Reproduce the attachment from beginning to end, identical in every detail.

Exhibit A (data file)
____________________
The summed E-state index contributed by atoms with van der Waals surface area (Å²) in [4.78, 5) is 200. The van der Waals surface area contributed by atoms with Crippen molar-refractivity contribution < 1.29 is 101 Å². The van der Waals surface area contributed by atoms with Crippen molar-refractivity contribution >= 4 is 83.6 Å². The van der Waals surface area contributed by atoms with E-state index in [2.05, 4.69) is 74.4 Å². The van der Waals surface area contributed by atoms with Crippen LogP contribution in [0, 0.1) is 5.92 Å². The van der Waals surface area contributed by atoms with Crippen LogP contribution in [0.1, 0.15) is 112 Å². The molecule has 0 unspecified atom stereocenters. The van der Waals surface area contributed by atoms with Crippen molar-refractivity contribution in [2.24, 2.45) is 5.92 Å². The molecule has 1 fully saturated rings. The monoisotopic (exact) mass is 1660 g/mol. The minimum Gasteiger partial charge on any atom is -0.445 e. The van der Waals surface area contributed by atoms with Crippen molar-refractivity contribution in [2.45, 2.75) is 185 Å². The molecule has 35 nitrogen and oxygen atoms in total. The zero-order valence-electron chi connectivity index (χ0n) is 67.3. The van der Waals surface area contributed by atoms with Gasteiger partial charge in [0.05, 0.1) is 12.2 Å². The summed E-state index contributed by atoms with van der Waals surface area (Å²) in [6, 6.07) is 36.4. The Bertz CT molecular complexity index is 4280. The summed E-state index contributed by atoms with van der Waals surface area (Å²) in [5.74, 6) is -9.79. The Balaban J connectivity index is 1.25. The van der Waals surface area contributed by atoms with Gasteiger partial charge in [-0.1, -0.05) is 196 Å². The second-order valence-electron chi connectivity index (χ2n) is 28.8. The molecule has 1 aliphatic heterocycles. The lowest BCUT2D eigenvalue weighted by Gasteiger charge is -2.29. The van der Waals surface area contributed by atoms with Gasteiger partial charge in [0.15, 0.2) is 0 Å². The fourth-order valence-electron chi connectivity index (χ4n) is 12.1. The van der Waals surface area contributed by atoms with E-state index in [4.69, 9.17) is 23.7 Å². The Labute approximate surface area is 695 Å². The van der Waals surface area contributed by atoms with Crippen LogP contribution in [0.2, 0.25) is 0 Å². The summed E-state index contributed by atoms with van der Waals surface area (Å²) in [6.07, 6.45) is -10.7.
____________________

The summed E-state index contributed by atoms with van der Waals surface area (Å²) in [4.78, 5) is 200. The van der Waals surface area contributed by atoms with Crippen molar-refractivity contribution < 1.29 is 101 Å². The van der Waals surface area contributed by atoms with Crippen molar-refractivity contribution >= 4 is 83.6 Å². The van der Waals surface area contributed by atoms with E-state index in [2.05, 4.69) is 74.4 Å². The van der Waals surface area contributed by atoms with Crippen LogP contribution in [0, 0.1) is 5.92 Å². The van der Waals surface area contributed by atoms with Crippen LogP contribution in [0.1, 0.15) is 112 Å². The molecule has 0 unspecified atom stereocenters. The van der Waals surface area contributed by atoms with Crippen molar-refractivity contribution in [2.24, 2.45) is 5.92 Å². The molecule has 1 fully saturated rings. The monoisotopic (exact) mass is 1660 g/mol. The minimum Gasteiger partial charge on any atom is -0.445 e. The van der Waals surface area contributed by atoms with Crippen molar-refractivity contribution in [2.45, 2.75) is 185 Å². The molecule has 35 nitrogen and oxygen atoms in total. The zero-order valence-electron chi connectivity index (χ0n) is 67.3. The van der Waals surface area contributed by atoms with Gasteiger partial charge in [0.05, 0.1) is 12.2 Å². The summed E-state index contributed by atoms with van der Waals surface area (Å²) in [6, 6.07) is 36.4. The Bertz CT molecular complexity index is 4280. The summed E-state index contributed by atoms with van der Waals surface area (Å²) in [5.74, 6) is -9.79. The Balaban J connectivity index is 1.25. The van der Waals surface area contributed by atoms with Gasteiger partial charge in [-0.1, -0.05) is 196 Å². The second-order valence-electron chi connectivity index (χ2n) is 28.8. The molecule has 1 aliphatic heterocycles. The lowest BCUT2D eigenvalue weighted by Gasteiger charge is -2.29. The van der Waals surface area contributed by atoms with Gasteiger partial charge in [0.15, 0.2) is 0 Å². The fourth-order valence-electron chi connectivity index (χ4n) is 12.1. The van der Waals surface area contributed by atoms with E-state index in [4.69, 9.17) is 23.7 Å². The Labute approximate surface area is 695 Å². The van der Waals surface area contributed by atoms with Crippen LogP contribution in [0.2, 0.25) is 0 Å². The summed E-state index contributed by atoms with van der Waals surface area (Å²) in [6.07, 6.45) is -10.7.